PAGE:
Ticks: Effective protection against bites and diseasesTicks lurk in the grass or on bushes. Tick bites can cause the diseases TBE. Transmit Lyme disease. Proper clothing, insect sprays with DEET or icaridin, and vaccination protect.
The most common tick species in Germany is the common wood tick – known in Latin as Ixodes ricinus – from the tick family. The reddish-brown animal is 2.5 to 4 millimeters in size. It crawls on eight legs. Carries pine claws with a stinger on the black head. The little bloodsuckers love not only dog and cat blood, but also that of humans. Usually the parasites wait about one meter above the ground for food – even in well-kept parks or gardens in the city. They cling to passing creatures in a split second. Jumping or even falling from trees, ticks can not, necessary is a direct contact.
Tick bite or tick bite: What is the right thing to do??
Ticks do not bite through clothing, they first cling to it and must find an entrance to the skin. Then the suckers go in search of a well supplied with blood, slightly damp skin area. Once this has been found, the animals open the skin with their mouth parts (chelicerae) and drill their stinging proboscis (hypostome) into the tie in order to suck. The saliva prevents the blood from clotting and closing the wound. This is why it is called a tick bite rather than a tick bite. The animals need a lot of time to suck themselves full. For adult ticks, this can last up to eight days. Thereby they swell up. Grow to more than one centimeter in size.
Tick protection: long clothing and DEET or Icaridin sprays
So for prevention, wear long pants when walking in the woods and tuck the ends of your pant legs into your socks. Tick sprays with DEET and icaridin are only effective in combination with other protective measures, warn consumer advocates. Hours can pass before the tick bites: often enough time to discover it. After an outing, you should shake out your clothes. Search the body for ticks – even in hidden places. Protection against tick bites and infections include:
Light-colored clothing carry, which covers the skin as completely as possible. Shirt in the pants. Tuck trouser legs into socks. Anti-tick medication (repellent) with the active ingredients DEET or Icaridin to be applied to the skin. Important here: Reapply the agents every two to three hours. The eight-hour protection promised by some manufacturers is not realistic. Tick tweezers, tick pliers or Tick card to take with you for safe removal. Shake out clothes, It's best to place it above the light-colored bathtub, so the ticks are easily visible. Search body for ticksAlso take a close look at protected skin areas such as armpits, belly button, scalp, groin or the genital area. – Timely TBE vaccination When traveling to high-risk areas: Three vaccinations are usually required for full vaccine protection.
Removing ticks: best with tweezers, pliers or a card
A tick that has bitten the skin must be removed as soon as possible. To do this, grasp the tick with pointed tweezers or special tick forceps just above the skin and pull it out completely. Shake gently. The removal is especially easy with a so-called tick card. Both tools are available in pharmacies. If no tool is available, work with fingernails or a thread. If available, use a magnifying glass. Do not squeeze or press the body of the animal. Do not kill the animal before removing it. Thoroughly disinfect the bite site afterwards and mark or photograph it to help identify any redness later on.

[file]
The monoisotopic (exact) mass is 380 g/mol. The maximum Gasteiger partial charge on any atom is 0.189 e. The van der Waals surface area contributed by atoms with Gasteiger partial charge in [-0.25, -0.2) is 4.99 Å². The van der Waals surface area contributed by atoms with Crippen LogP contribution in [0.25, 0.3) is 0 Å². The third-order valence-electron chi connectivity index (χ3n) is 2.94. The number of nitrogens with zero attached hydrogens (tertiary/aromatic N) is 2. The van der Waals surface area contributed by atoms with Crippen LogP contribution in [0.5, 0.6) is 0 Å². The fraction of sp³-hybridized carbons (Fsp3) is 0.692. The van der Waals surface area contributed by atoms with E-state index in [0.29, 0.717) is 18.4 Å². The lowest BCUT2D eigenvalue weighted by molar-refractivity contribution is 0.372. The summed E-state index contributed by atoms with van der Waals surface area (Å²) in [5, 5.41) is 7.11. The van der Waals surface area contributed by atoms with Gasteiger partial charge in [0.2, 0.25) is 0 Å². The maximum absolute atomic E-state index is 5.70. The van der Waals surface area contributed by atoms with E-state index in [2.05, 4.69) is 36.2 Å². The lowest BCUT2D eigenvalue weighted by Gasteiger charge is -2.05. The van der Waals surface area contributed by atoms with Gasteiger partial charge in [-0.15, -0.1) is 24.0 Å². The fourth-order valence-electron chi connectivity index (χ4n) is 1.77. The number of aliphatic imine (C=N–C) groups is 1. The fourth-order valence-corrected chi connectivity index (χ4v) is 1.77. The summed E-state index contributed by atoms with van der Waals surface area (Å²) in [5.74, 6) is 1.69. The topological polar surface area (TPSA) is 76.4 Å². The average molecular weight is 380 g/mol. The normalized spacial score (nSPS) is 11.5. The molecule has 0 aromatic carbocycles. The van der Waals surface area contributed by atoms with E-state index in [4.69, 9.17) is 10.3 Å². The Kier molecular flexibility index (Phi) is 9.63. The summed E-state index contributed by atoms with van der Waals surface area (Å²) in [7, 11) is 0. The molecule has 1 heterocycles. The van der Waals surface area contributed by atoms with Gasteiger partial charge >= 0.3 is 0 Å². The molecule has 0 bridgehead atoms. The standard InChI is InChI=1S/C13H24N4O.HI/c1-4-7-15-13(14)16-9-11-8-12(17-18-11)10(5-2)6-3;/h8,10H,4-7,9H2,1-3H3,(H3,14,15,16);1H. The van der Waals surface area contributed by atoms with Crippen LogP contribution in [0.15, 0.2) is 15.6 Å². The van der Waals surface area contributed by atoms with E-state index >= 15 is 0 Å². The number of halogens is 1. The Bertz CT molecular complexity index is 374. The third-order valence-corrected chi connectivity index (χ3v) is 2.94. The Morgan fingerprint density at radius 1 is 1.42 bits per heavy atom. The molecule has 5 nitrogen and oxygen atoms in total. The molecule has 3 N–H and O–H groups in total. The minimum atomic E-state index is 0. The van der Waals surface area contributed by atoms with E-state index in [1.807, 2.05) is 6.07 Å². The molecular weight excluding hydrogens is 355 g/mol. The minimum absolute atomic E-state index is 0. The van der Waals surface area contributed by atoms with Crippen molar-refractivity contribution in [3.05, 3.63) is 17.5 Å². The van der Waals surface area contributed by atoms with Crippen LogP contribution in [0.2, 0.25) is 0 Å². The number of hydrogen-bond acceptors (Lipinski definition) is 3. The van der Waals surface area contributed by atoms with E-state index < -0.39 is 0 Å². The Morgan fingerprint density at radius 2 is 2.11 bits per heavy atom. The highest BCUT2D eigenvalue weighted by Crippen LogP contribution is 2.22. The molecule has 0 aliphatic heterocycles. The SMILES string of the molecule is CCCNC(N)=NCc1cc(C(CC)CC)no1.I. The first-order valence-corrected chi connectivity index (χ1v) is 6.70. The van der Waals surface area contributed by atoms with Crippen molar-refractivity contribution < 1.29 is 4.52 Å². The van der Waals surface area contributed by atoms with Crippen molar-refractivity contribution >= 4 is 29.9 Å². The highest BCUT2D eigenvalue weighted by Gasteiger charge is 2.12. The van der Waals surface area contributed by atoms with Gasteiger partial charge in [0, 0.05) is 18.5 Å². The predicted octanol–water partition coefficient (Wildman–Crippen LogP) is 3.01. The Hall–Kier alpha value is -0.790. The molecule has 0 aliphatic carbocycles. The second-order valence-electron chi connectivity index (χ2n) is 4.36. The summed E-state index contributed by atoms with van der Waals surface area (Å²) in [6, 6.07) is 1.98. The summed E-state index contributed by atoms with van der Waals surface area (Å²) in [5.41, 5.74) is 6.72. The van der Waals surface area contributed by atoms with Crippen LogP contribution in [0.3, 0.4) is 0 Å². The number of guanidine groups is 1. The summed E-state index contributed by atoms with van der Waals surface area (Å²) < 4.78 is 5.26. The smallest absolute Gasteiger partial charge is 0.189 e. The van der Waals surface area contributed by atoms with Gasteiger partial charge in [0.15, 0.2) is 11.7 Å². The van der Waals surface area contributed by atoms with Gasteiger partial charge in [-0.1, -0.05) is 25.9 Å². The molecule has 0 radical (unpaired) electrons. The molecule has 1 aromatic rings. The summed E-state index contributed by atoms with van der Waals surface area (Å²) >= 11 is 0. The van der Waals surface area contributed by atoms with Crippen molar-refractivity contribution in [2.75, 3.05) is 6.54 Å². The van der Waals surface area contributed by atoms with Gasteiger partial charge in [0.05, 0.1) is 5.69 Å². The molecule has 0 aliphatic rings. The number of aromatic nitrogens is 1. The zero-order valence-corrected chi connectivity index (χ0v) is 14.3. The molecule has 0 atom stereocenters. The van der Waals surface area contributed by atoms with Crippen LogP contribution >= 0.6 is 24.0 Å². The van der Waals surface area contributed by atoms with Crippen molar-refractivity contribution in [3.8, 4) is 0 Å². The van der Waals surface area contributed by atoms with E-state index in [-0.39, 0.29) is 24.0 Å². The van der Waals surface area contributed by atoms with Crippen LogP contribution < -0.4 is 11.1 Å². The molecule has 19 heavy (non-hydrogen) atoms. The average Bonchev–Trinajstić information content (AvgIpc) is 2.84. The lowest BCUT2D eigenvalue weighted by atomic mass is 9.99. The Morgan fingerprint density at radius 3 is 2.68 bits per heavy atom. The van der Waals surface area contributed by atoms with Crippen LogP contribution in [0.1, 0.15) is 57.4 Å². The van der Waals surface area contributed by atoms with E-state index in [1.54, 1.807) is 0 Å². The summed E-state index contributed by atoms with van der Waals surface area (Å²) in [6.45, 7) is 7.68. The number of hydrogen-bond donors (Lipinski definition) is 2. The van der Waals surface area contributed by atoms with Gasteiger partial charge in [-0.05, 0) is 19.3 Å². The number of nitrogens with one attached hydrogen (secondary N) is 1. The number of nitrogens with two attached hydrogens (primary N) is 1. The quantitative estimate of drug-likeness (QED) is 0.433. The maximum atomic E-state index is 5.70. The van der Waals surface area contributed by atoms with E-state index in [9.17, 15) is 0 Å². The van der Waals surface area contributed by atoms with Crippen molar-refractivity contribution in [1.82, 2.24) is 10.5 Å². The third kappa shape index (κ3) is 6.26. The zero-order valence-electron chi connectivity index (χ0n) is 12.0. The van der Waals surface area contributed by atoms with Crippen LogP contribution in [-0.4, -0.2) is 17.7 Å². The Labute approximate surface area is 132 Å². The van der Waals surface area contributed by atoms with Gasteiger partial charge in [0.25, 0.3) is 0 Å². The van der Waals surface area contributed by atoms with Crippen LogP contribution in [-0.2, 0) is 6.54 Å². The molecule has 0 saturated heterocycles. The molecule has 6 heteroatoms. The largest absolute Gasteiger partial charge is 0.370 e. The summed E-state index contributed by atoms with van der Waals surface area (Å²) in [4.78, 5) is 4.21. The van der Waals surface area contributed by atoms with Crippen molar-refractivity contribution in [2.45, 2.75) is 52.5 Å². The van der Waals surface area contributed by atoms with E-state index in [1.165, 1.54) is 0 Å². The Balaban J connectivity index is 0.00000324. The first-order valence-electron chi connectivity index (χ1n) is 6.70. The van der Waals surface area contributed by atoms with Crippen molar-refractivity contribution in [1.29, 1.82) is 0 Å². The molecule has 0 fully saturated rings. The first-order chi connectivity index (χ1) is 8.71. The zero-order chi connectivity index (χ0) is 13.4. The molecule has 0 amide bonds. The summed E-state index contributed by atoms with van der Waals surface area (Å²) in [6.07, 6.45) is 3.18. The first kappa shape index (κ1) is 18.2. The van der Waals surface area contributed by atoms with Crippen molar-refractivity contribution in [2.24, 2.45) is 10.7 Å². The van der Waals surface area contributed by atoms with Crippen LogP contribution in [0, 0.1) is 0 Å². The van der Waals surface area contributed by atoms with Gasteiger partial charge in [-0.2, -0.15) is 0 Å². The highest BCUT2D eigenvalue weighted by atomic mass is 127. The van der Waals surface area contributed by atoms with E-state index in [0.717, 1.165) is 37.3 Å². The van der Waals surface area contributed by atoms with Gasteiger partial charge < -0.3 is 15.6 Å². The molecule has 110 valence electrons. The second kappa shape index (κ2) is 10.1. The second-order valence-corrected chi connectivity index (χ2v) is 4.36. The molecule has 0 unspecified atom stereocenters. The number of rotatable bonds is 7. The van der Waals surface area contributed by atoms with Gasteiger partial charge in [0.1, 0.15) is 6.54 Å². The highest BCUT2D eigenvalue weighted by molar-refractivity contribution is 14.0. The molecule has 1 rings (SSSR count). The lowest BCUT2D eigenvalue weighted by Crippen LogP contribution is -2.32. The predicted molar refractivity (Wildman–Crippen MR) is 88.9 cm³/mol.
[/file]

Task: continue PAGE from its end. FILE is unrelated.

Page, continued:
Diseases caused by tick bites: Lyme disease and TBE
The tick bite itself is not dangerous for humans, but pathogens can be transmitted: among others, the bacterium Borrelia burgdorferi, which can cause Lyme disease, as well as the virus for early summer meningoencephalitis (FSME). The risk of transmission is initially very low, but increases significantly after twelve hours of sucking time. Then the animal is already noticeably swollen.
Lyme disease: Look for wandering redness after tick bite
Wandering redness on the skin is a typical sign of Lyme disease, which should be shown to a doctor.
Lyme disease is widespread and occurs throughout Germany – according to estimates, several tens of thousands of people contract it each year. With regional variations, infected ticks pass on the bacterium to up to 5.6 percent of those bitten. According to the Robert Koch Institute, a maximum of 1.4 percent of those bitten contract Lyme disease.
Symptoms are varied and usually start like the flu with fatigue, joint pain, muscle aches, fever or night sweats. As a complication neuroborreliosis with nerve pain and paralysis can occur. Diagnosis of the disease is often difficult. If infected persons have formed antibodies, these can be detected by a blood test.
A sure sign of Lyme disease is the so-called wandering redness, which appears in about 90 percent of infections – even weeks later – around the puncture site and increases in size. Such spots should be shown to a doctor immediately. A diagnosed Lyme disease is treated with antibiotics. Currently, there is no vaccination against the disease. But researchers are currently developing a vaccine for early detection.
TBE risk areas: Vaccination protects against meningitis
About ten days after infection with TBE, symptoms appear that initially resemble those of the flu with aching limbs, headache and fever. In around ten percent of those affected, the meninges then become inflamed, and in severe cases the brain and spinal cord are also affected. Mostly the disease heals completely without therapy. However, it can be fatal in older or weakened people. Because it is a viral disease, antibiotics remain ineffective.
There is a multi-stage vaccination against TBE, which provides good protection, but must be refreshed regularly. Anyone vacationing in risk areas should think about TBE vaccination protection in good time.
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